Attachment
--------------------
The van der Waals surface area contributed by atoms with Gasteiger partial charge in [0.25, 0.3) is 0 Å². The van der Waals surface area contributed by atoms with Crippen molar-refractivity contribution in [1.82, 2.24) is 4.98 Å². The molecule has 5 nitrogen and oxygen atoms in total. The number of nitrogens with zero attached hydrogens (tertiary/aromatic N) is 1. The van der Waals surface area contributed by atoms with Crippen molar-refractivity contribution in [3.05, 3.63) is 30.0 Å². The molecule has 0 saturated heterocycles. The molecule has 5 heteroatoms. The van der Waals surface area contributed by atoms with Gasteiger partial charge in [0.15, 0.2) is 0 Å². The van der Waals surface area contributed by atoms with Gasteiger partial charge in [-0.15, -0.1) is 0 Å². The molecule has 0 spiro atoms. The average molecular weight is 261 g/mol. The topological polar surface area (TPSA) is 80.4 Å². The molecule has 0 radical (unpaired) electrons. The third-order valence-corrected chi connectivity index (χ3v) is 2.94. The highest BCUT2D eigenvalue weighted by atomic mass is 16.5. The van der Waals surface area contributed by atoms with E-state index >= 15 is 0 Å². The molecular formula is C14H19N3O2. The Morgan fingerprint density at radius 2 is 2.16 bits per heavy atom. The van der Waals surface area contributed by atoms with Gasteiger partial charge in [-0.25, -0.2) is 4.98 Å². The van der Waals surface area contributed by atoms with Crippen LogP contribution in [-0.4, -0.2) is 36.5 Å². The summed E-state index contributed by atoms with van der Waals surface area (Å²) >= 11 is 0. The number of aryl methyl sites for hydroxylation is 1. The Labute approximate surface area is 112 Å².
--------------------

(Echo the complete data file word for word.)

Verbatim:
The van der Waals surface area contributed by atoms with Gasteiger partial charge in [0.25, 0.3) is 0 Å². The van der Waals surface area contributed by atoms with Crippen molar-refractivity contribution in [1.82, 2.24) is 4.98 Å². The molecule has 5 nitrogen and oxygen atoms in total. The number of nitrogens with zero attached hydrogens (tertiary/aromatic N) is 1. The van der Waals surface area contributed by atoms with Crippen molar-refractivity contribution in [3.05, 3.63) is 30.0 Å². The molecule has 0 saturated heterocycles. The molecule has 5 heteroatoms. The van der Waals surface area contributed by atoms with Gasteiger partial charge in [0.15, 0.2) is 0 Å². The van der Waals surface area contributed by atoms with Gasteiger partial charge in [-0.15, -0.1) is 0 Å². The molecule has 0 spiro atoms. The average molecular weight is 261 g/mol. The topological polar surface area (TPSA) is 80.4 Å². The molecule has 0 radical (unpaired) electrons. The third-order valence-corrected chi connectivity index (χ3v) is 2.94. The highest BCUT2D eigenvalue weighted by atomic mass is 16.5. The van der Waals surface area contributed by atoms with E-state index >= 15 is 0 Å². The molecular formula is C14H19N3O2. The Morgan fingerprint density at radius 2 is 2.16 bits per heavy atom. The van der Waals surface area contributed by atoms with Gasteiger partial charge in [-0.25, -0.2) is 4.98 Å². The van der Waals surface area contributed by atoms with Crippen LogP contribution in [-0.4, -0.2) is 36.5 Å². The summed E-state index contributed by atoms with van der Waals surface area (Å²) >= 11 is 0. The number of aryl methyl sites for hydroxylation is 1. The Labute approximate surface area is 112 Å².